Opinions

Anarchy is no joke!

Apr 05, 2017 Alex Thomas

We all got some chuckles from last week’s The Anarchy. I’m a fan of the annual satirical issue of our beloved paper, but I could definitely get behind a name change. I think that calling a satirical paper The Anarchy belittles some super-relevant political ideas. It also helps to entrench a centuries-old smear campaign that has helped frame anarchism as baloney. Chances are you’ve heard a thing or two about who anarchists are and what they think. Chances are almost everything you have heard is nonsense. Many people seem to think that anarchy is about chaos, violence and disorder. In reality, nothing could be farther from the truth.

Anarchists simply believe that humans are capable of behaving reasonably without being forced. We believe that when allowed, people are perfectly capable of organizing their own communities without needing to be told how, and that when people are shitty to each other, it’s usually the result of the hierarchical and oppressive structures that are imposed on us and the inequalities that result.

Instead of seeing the government as necessary for governing everyday life and ensuring society runs fairly, anarchists understand the state – regardless of who is in power – as unnecessary and harmful. The main function of the state is to guarantee the existing social structure of society. Though we are told we live in a democracy, it is well established that government policy is shaped more by corporate agendas than everyday people. Look at the current scandal surrounding Bombardier, which is proposing massive executive bonuses in a year that the company received over $1 billion in bailouts and spun its wheels financially. Look at the degree to which the Irvings shape policy and regulation in one of the poorest provinces in Canada. You’ll find this shit in every “democratic” state anywhere, ever. This is because power corrupts.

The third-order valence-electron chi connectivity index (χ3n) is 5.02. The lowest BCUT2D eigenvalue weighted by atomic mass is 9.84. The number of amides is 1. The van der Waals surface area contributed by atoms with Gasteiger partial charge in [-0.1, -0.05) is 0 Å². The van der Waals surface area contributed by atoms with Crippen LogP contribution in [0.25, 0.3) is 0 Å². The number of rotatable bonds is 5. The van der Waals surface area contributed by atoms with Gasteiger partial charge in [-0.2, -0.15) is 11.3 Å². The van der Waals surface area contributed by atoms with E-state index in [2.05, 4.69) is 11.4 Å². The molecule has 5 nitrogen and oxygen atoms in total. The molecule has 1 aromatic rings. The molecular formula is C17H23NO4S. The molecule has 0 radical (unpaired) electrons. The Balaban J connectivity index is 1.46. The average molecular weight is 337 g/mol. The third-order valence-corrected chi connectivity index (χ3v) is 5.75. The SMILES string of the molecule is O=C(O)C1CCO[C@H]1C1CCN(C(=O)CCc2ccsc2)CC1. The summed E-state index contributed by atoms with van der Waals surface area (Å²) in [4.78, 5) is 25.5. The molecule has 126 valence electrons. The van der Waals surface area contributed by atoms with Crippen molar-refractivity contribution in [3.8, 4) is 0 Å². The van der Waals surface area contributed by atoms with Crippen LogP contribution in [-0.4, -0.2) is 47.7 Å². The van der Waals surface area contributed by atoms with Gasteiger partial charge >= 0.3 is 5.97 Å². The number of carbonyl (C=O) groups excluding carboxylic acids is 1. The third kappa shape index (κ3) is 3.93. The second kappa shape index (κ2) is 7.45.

Anarchists think that organizing society so that the everyday lives of millions are largely determined by a handful of people is totally ridiculous. Instead, we seek to invest power directly and democratically in the hands of the people, putting decision-making power at the most local levels. I ain’t gonna get all bogged down in theory here, but a lot of these ideas are just about having the courage to take the simple principles of common decency that we all live by and following them through to their logical conclusions. Every time you treat another human with consideration and respect, you are being an anarchist. Every time you work out your differences with others by coming to reasonable compromise, listening to what everyone has to say rather than letting one person decide for everyone else, you are being an anarchist. Every time you have the opportunity to force someone to do something, but decide to appeal to their sense of reason or justice instead, you are being an anarchist.

With capitalism in a profound state of crisis and transition, anarchists’ alternative political visions and consistent critiques of power are capturing the attention of disillusioned people all over the world. Instead of waiting every four years for the “privilege” to elect our rulers, anarchists push for collective direct action and urge us to take our lives into our own hands. The Trump administration has made crystal clear the inadequacy of limiting our activism to the legal parameters set by increasingly oppressive governments. Mount Allison’s administration has proven time and time again its utter disregard toward the moral appeals from its stakeholders as seen right now with the divestment debacle. I commend students who have refused to accept the administration’s refusal to act on climate change by occupying university space and administrative offices to demand divestment. You understand the urgency we face, and that the absurdity of this kind of inaction threatens life on this planet. Please also understand that it is only through the continuation of these kinds of bold collective actions that we will see the changes we so desperately need! (Oh and, with respect, I’ll add: you shouldn’t have to apologize for chanting “SHAME!” at Robbie Campbell. It’s fucking shameful and we need to name names).

I really don’t care to turn everyone into self-professed anarchists here. But please, think about taking your fate and the collective fate of your communities into your own hands – even in small ways. We cannot wait around for those in power to listen to our appeals. We cannot rely on measly reform after measly reform to deliver the change we need.